The savings bank concept is a European idea with ideological roots that date back to the “Age of Enlightenment”. When the “principle of self-help” made its breakthrough during the 18th century, an intellectual elite called the “Enlightened” found it their mission to pass on the light of knowledge to the masses and to communicate to them what was later called a “new awareness”.
The “Enlightened” thought it was of utmost importance for the individual to be responsible for organising their life and they therefore found it their task to communicate and educate the deeply middle-class virtue of thrift to the lower classes. These endeavours were not limited to missionary work; they were also put into practice.
In the 18th century several initiatives were taken to carry out this task. For example, joint savings schemes were created in Great Britain by the “box clubs” and the “local friendly societies”.
The first initiatives to establish savings banks were private. According to present research, the first real savings bank was founded in Germany. The "Erparungsklasse” of the Hamburger Allgemeine Versorgungsanstalt, established in 1778, takes its title from and was created by the local “Patriotische Gesellschaft". The next savings banks were established in the United Kingdom. There, Priscilla Wakefield founded a benefit society in 1798 in Tottenham, to which a savings bank was added in 1801. In 1810, Ruthwell Savings Bank was established in Scotland by the Rev. Henry Duncan.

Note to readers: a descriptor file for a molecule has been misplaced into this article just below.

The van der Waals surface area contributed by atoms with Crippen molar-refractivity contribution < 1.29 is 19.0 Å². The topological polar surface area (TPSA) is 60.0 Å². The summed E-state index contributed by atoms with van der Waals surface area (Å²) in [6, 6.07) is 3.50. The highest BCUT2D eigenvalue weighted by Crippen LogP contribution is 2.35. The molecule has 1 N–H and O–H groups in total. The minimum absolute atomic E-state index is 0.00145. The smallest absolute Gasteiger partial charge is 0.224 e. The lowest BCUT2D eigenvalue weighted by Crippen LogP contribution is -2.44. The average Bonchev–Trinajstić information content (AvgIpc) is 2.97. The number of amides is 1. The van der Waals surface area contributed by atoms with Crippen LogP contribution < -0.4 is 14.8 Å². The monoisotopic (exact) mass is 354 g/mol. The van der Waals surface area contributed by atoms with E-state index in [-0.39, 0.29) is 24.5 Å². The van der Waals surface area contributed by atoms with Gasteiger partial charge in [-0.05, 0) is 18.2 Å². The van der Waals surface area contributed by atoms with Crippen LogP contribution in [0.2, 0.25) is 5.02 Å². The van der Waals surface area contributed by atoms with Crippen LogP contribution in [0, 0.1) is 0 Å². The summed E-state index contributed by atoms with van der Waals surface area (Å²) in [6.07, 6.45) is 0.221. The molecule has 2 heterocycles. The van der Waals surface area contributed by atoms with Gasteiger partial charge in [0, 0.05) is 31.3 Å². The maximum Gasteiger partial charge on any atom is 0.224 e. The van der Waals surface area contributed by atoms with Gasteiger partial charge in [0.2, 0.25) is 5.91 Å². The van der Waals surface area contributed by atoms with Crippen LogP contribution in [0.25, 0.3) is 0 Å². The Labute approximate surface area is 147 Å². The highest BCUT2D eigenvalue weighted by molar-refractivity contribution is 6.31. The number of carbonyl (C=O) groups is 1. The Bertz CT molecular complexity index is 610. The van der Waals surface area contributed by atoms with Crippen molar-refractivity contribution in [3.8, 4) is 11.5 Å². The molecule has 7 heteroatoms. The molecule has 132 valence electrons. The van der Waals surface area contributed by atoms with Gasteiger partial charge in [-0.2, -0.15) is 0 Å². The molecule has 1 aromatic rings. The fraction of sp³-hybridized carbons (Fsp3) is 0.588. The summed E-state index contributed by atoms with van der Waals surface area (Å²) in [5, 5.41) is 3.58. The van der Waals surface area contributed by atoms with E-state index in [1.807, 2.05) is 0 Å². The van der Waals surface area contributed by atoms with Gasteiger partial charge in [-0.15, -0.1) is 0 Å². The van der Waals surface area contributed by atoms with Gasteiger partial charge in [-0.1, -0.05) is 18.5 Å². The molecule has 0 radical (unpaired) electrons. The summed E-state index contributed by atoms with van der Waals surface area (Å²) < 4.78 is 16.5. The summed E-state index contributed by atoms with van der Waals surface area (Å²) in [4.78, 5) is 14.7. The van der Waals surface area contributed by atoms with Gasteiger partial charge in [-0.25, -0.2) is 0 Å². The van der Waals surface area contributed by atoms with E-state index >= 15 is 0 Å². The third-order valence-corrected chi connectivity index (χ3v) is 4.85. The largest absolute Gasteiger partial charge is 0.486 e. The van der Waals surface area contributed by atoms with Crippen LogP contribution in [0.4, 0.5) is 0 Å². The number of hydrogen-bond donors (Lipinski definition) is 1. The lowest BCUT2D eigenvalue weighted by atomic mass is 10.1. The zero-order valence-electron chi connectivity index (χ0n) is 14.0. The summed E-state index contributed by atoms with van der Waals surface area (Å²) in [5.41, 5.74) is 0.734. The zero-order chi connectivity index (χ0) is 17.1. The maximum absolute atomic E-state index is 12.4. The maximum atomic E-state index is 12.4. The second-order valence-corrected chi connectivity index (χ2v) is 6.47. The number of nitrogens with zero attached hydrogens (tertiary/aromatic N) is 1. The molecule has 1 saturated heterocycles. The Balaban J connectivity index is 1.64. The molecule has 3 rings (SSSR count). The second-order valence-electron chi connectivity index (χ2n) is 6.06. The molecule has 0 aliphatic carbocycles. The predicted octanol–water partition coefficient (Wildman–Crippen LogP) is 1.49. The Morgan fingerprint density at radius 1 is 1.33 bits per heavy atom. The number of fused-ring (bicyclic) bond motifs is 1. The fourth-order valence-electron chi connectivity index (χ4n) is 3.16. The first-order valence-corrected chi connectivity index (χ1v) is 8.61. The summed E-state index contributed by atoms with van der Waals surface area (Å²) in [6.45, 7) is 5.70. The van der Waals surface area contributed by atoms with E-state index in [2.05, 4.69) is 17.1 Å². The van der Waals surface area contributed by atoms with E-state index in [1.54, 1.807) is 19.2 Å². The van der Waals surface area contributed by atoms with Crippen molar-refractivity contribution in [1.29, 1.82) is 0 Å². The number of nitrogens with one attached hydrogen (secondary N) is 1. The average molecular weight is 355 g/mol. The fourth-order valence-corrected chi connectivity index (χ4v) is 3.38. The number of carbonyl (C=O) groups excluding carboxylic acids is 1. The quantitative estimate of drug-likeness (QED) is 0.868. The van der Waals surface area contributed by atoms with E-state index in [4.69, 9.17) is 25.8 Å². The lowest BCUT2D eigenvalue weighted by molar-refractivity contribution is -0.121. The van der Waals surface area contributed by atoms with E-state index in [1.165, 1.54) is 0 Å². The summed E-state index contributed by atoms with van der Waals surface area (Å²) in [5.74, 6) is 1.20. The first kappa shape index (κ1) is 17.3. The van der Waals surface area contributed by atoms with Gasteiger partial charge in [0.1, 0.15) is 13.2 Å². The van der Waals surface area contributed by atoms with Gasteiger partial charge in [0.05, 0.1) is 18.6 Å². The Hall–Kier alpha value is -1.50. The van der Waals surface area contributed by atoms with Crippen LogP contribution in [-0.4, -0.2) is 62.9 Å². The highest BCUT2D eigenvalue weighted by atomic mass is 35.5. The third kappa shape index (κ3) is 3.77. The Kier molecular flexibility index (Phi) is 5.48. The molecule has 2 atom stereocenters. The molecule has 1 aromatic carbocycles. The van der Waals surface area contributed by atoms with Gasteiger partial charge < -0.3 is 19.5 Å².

Although this thinking in principle remained valid for a long time, it changed in the 19th century, the Age of Industrialisation. The social elite became aware of the economic and social problems resulting from the proletarian process. They tried to cultivate a new economic “morality” of work, thrift and virtue. The idea gained ground that saving could contribute to stabilising the social order. This explains the growing interest of government agencies in savings banks.
These ideas also stimulated government activity at a very early stage. The first savings banks in Italy and Spain came into being through the combination of government and private action. Also, in Belgium in 1832 an initiative was taken by a commercial bank, the "Société Générale de Belgique", to create a savings bank. In some countries, such as Belgium, the Netherlands, Germany and Italy, local municipalities also took part in the savings banks movement. Social organisations, too, such as trade unions and farmers’ associations, participated in the establishment of savings banks, especially in Belgium and the Netherlands.
Today, the European savings banks are characterised by their wide variety, but they share a common historical identity comprised of socio-political commitment, regional ties and business relations, especially with people earning lower incomes, small and medium-sized enterprises, and regional and local authorities.
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Austria - Germany - Spain - Sweden - United Kingdom